Somebody recently asked me how I found the process of writing the sequel to A Study of Ash & Smoke. I finished A Trial of Sparks & Kindling at the end of August, after one of the most intense writing sprints of my life.
Of course, this isn’t the first sequel I’ve ever written. Cringe.
So, with that in mind, let’s talk about how I find writing a sequel.
It’s easier to get into.
The first book in the series typically has the most info dumps. You have to set the scene, build the characters and world, explain how the magic works, explore the politics and dynamics of this place you’re entering, and so on. And that applies even if you’re not writing speculative fiction.
If your novel is set in modern-day London, for example, everybody has an idea of how the scene will look and work. Having said that, you still have to build your characters and their direct surroundings. Someone’s bedroom or apartment can tell us so much about who they are, so it’s important to get it right.
The info dump to story ratio is so important in the first book in a series. If you feature pages of exposition, you lose the reader to boredom or information overdrive. If you don’t give enough information, you lose the reader because they don’t understand what the hell is going on. This still applies to the second book–there will be things that need explaining–but you don’t typically need to go into the deep dynamics of setting the scene again (except if your characters travel to a whole new world in a TARDIS).
With the sequel, the world and characters are already established. It’s much easier to begin writing when you don’t have to explain everything in detail again. You can focus on what character growth you’ve already set up in the first book and expand on that.
The story is a step closer to the end goal.
There’s something exciting about writing a sequel–you’re one step closer. Your characters have already taken control of their fate, and have already faced some of their demons.
It’s so satisfying to lead them onward on their epic journey, to see how they grow when you throw new hardships at them.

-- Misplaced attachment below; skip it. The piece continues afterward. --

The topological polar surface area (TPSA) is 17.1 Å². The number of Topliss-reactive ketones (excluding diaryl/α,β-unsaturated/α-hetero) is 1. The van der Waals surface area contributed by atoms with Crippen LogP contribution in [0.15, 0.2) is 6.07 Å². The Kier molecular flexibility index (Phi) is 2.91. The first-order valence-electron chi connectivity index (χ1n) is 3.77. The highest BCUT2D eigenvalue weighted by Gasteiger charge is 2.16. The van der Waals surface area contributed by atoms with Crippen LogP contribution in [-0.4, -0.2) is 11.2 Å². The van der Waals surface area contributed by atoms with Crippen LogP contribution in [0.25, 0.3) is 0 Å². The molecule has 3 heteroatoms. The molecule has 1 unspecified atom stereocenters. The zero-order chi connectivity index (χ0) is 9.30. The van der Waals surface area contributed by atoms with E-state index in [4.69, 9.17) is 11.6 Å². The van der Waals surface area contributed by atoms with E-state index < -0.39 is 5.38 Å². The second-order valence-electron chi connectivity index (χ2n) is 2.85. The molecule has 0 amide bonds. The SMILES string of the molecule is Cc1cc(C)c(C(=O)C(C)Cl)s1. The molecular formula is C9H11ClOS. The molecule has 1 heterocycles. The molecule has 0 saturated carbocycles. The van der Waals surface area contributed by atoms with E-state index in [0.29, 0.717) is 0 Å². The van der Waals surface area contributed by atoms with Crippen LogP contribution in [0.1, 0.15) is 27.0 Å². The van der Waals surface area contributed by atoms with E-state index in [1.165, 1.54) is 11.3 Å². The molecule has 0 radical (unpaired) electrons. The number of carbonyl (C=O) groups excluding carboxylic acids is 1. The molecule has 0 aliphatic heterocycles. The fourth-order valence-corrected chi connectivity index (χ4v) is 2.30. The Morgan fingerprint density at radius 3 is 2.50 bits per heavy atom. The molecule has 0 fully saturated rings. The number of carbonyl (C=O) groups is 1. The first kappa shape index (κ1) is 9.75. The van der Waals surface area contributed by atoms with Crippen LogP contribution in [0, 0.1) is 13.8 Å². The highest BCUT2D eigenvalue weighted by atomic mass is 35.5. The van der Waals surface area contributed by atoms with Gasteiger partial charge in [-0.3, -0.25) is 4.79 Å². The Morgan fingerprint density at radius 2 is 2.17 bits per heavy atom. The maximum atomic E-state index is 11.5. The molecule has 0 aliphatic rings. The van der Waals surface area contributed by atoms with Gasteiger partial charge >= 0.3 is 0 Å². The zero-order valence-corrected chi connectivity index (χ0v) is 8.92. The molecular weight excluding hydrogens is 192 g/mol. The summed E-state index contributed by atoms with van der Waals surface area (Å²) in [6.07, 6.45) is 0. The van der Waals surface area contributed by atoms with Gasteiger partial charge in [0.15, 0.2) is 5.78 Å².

It’s like building a house. Book one is the foundation, and that’s exciting in its own right, but you can’t yet picture where the rooms are going to be. It’s just a series of trenches dug into soil.
Book two is when the walls go up. You have a clear picture of how the house will look when it’s done, and you know the walls will be steady because of the strong foundation you created in book one. This house will stand.
Because you’re now building upward, you get to glimpse the possibilities of where this story will lead you. This made the sequel-writing process so much more satisfying to me.
Applying what I’ve learned.
Writing A Study of Ash & Smoke was a steep learning curve. I had no idea what I was doing, and that’s why the process of polishing that book took so long.
While writing A Trial of Sparks & Kindling, I could apply everything I’d learned. Yes, this book will still need all the editing and so on, but I could clearly see how much my writing has improved since that first draft of The Physician’s Apprentice (the old name of Ash & Smoke).
I’m not saying that to sound important or anything, I still have pretty intense impostor syndrome and am almost constantly doubting my writing ability. Still, it isn’t difficult to see this manuscript is much tighter than the first few drafts of Ash & Smoke could dream to be.
It’s good to see personal growth in something tangible.
Will I still have moments of crippling self-doubt? Yes. In fact, it’s creeping in as I type this, because I was confident enough to say my writing has improved. 😛 Self-doubt wants to knock me down a peg. Writers, am I right?
There’s more pressure.
Shock and horror, but sequel writing isn’t all fluff and rainbows. When you publish that first book, nobody has read it yet. You have only your mother and her cat to let down.
Then, a few good reviews roll in. (I am so lucky to have these. Thank you to everyone who’s taken the time to write a review.)
Suddenly, people are asking for a sequel. Nobody cared before, but now there’s some pressure.
Additionally, all of us know how important a sequel can be to a series. It sets the tone for everything that is to come. By the third book, most readers will be more forgiving if it isn’t as good as the second, but the second book has the power to make or break a fanbase.
You want the second book to be better than the first. Wouldn’t it suck so much if your sequel isn’t on par with the first book? What if people complain about it online? Even if you have a fanbase of eight, it would be such a bummer if they didn’t feel as strongly about the sequel as book one.
The fear is real, folks.
We don’t want to remain at the same skill level, and that applies to every aspect of our lives. We want to grow, right? Improve. So, even if this new pressure is just a personal thing, it still complicates writing the sequel.
Anyway, that’s it from me. Those of you who have some experience in the sequel writing department, please comment below with your experiences. I’d love to hear from you.